When the class 380 with a 2-10-0 wheel arrangement could no longer cope with the increased weight of the express trains on the Tauern Railway, Gölsdorf had to develop an even more powerful mountain express locomotive. Since the maximum axle load was still limited to 13.8 tonnes, a total of six axles was no longer sufficient. Based on his previous experience with laterally adjustable coupled axles, he dared to develop a twelve-coupled locomotive for the winding mountain route for the first time.
In order to be able to negotiate curves with a radius of 150 meters, the leading axle could be radially adjusted by 50 mm and three of the driving axles could be shifted laterally. The freedom of movement of the second and fifth coupled axle was 26 mm and that of the sixth 40 mm. The third, which was the driving axle, had no wheel flanges. To prevent the coupling rods from jamming in curves, these were connected to the crank pins on the last two axles with cardan joints.
The boiler tapers towards the front and was the largest that had been installed on an Austrian locomotive to date. With the oil firing, this generated an output of 2,020 hp. Express trains weighing 360 tonnes could be pulled at 40 km/h on the Tauern Railway's incline of 2.8 percent. In order to comply with the axle loads, the lightweight construction of the locomotive was taken to the extreme in many places, which later led to problems with durability.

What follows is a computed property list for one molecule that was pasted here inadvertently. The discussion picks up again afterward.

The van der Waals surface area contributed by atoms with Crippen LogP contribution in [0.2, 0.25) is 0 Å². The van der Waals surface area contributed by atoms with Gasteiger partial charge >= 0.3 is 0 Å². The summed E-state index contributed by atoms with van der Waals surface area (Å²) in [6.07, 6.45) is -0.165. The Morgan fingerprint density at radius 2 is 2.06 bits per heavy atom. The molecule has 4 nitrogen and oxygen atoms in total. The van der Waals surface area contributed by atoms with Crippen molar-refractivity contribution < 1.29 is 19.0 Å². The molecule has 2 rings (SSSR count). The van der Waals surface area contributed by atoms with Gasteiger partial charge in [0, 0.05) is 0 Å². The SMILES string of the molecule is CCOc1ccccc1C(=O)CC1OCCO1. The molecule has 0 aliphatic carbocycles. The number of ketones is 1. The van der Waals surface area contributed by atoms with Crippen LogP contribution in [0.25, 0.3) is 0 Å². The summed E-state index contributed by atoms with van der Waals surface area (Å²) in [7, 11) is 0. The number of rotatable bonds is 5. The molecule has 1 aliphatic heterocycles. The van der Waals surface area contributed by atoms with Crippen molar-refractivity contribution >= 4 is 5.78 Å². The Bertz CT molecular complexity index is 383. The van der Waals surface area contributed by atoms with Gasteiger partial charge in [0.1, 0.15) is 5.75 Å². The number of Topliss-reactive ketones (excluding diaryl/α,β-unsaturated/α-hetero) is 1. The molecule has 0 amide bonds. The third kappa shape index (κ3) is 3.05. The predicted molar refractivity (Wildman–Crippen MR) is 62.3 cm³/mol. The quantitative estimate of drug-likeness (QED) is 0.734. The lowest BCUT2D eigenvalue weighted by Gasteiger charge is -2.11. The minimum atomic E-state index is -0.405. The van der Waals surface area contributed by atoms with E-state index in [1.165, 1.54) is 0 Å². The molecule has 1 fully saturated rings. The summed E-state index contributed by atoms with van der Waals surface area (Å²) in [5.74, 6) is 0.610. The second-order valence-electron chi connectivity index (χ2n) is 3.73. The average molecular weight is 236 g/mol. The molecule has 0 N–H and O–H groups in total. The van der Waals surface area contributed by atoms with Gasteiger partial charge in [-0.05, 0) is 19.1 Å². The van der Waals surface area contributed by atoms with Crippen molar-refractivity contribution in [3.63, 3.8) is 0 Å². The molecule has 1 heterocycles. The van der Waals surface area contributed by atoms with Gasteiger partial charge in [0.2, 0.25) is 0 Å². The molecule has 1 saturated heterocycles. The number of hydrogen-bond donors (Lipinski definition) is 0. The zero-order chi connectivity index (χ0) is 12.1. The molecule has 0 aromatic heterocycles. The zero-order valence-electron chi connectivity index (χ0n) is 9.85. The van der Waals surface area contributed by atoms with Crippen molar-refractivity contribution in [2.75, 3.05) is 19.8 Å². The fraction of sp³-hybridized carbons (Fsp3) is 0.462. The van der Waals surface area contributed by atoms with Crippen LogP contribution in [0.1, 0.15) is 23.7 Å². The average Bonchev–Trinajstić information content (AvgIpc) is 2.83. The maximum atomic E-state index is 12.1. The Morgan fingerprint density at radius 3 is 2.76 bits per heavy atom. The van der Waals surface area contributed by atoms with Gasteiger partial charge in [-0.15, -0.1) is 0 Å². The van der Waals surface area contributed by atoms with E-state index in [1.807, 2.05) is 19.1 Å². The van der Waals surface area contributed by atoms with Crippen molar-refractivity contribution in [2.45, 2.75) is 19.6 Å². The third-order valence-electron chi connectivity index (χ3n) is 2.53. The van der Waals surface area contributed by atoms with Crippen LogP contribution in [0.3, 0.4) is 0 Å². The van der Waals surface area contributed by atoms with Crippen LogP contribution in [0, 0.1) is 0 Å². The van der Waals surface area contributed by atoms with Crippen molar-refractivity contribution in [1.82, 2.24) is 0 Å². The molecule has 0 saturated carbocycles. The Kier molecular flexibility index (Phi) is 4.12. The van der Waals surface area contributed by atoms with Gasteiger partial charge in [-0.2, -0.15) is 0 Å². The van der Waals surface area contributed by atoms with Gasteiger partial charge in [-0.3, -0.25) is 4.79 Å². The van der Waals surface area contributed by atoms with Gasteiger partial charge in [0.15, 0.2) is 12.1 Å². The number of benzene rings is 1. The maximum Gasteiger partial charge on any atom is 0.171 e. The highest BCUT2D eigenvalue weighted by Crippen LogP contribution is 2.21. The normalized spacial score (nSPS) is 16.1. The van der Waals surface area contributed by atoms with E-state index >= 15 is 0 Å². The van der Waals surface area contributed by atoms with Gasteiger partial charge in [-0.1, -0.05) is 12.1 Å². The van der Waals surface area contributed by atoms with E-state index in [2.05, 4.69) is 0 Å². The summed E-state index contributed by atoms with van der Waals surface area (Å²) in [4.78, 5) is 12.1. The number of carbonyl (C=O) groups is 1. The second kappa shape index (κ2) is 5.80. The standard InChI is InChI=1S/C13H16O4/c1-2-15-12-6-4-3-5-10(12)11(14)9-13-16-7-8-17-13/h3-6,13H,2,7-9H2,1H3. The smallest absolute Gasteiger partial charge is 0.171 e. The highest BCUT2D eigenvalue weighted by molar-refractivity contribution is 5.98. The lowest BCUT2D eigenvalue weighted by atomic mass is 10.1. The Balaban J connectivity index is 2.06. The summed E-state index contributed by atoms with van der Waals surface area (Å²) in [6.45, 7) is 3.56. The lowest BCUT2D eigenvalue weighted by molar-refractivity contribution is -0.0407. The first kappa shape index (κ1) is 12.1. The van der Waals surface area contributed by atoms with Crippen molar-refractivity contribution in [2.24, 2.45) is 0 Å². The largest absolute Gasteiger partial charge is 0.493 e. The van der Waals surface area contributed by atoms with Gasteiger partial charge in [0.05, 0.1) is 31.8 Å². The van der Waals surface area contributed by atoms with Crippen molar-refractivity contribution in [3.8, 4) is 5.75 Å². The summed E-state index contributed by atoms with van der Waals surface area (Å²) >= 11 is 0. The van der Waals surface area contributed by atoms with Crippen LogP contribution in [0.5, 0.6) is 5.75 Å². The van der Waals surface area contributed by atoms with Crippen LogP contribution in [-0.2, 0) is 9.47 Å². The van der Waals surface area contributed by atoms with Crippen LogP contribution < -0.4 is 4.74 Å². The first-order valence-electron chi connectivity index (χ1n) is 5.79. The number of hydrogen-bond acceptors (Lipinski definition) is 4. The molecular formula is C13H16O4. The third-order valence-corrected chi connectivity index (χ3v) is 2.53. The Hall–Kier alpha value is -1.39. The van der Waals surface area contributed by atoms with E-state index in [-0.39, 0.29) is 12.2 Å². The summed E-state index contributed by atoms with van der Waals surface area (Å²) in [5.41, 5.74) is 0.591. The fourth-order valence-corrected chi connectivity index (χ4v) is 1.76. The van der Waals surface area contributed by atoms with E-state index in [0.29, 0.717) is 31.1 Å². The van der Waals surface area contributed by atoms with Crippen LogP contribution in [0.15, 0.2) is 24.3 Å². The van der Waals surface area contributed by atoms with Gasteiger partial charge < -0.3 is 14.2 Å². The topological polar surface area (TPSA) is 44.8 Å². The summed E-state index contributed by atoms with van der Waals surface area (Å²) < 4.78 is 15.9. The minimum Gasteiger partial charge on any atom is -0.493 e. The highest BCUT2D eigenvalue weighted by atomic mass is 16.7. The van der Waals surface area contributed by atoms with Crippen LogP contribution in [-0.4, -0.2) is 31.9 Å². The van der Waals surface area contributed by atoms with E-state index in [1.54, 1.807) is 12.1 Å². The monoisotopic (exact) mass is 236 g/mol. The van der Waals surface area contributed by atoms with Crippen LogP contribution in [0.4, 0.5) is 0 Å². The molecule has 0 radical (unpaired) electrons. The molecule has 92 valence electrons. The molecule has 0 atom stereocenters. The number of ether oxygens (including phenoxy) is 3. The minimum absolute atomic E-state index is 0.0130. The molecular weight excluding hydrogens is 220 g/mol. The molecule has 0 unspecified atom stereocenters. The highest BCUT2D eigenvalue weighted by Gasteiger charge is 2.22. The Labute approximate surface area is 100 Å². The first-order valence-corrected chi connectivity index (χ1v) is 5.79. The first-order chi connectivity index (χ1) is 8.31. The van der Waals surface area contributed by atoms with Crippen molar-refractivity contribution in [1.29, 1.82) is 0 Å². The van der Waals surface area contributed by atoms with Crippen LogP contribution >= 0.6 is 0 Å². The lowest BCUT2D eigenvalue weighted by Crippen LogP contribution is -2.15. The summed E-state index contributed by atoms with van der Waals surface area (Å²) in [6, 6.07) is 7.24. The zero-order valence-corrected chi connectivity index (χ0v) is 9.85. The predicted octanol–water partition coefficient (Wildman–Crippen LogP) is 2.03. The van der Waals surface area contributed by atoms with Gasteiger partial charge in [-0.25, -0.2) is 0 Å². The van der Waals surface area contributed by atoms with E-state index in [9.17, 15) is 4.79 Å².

Sectional drawing with dimensions
Die Lokomotive, November 1911
Although the chassis showed good running characteristics on test runs at up to 92 km/h, it was only approved for 60 km/h. However, it remained with a single locomotive, which was taken over by the BBÖ after the First World War and was not built again due to the plans for electrification. It was retired in 1928 after a rupture in one of the inner cylinders. In Württemberg, the otherwise good experience with the locomotive was used as an opportunity to develop the K with the same wheel arrangement.